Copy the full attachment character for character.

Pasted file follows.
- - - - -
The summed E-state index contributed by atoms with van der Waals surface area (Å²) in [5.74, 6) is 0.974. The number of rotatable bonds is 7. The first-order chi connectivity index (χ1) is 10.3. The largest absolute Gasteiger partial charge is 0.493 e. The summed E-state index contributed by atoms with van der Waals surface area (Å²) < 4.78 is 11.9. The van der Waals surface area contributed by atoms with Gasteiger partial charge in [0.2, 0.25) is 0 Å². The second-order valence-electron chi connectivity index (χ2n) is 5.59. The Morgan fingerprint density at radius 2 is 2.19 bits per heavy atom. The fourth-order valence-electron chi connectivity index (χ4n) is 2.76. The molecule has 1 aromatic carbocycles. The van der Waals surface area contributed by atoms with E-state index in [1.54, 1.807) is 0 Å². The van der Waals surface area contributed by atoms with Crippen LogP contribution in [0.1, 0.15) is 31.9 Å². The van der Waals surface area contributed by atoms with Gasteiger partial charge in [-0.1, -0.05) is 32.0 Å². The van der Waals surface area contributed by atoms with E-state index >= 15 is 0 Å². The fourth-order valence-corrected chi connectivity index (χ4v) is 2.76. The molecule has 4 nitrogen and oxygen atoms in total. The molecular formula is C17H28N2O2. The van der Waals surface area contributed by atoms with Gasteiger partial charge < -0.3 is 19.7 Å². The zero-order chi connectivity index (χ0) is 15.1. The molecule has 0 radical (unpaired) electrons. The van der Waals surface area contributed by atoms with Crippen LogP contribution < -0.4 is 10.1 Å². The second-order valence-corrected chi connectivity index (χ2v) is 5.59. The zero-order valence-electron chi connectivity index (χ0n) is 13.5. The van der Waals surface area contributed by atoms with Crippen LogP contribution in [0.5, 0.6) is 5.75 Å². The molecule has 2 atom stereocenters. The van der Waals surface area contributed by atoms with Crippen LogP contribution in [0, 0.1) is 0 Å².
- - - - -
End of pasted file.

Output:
The summed E-state index contributed by atoms with van der Waals surface area (Å²) in [5.74, 6) is 0.974. The number of rotatable bonds is 7. The first-order chi connectivity index (χ1) is 10.3. The largest absolute Gasteiger partial charge is 0.493 e. The summed E-state index contributed by atoms with van der Waals surface area (Å²) < 4.78 is 11.9. The van der Waals surface area contributed by atoms with Gasteiger partial charge in [0.2, 0.25) is 0 Å². The second-order valence-electron chi connectivity index (χ2n) is 5.59. The Morgan fingerprint density at radius 2 is 2.19 bits per heavy atom. The fourth-order valence-electron chi connectivity index (χ4n) is 2.76. The molecule has 1 aromatic carbocycles. The van der Waals surface area contributed by atoms with E-state index in [1.54, 1.807) is 0 Å². The van der Waals surface area contributed by atoms with Crippen LogP contribution in [0.1, 0.15) is 31.9 Å². The van der Waals surface area contributed by atoms with Gasteiger partial charge in [-0.1, -0.05) is 32.0 Å². The van der Waals surface area contributed by atoms with E-state index >= 15 is 0 Å². The fourth-order valence-corrected chi connectivity index (χ4v) is 2.76. The molecule has 4 nitrogen and oxygen atoms in total. The molecular formula is C17H28N2O2. The van der Waals surface area contributed by atoms with Gasteiger partial charge < -0.3 is 19.7 Å². The zero-order chi connectivity index (χ0) is 15.1. The molecule has 0 radical (unpaired) electrons. The van der Waals surface area contributed by atoms with Crippen LogP contribution < -0.4 is 10.1 Å². The second-order valence-corrected chi connectivity index (χ2v) is 5.59. The zero-order valence-electron chi connectivity index (χ0n) is 13.5. The van der Waals surface area contributed by atoms with Crippen LogP contribution in [0.5, 0.6) is 5.75 Å². The molecule has 2 atom stereocenters. The van der Waals surface area contributed by atoms with Crippen LogP contribution in [0, 0.1) is 0 Å².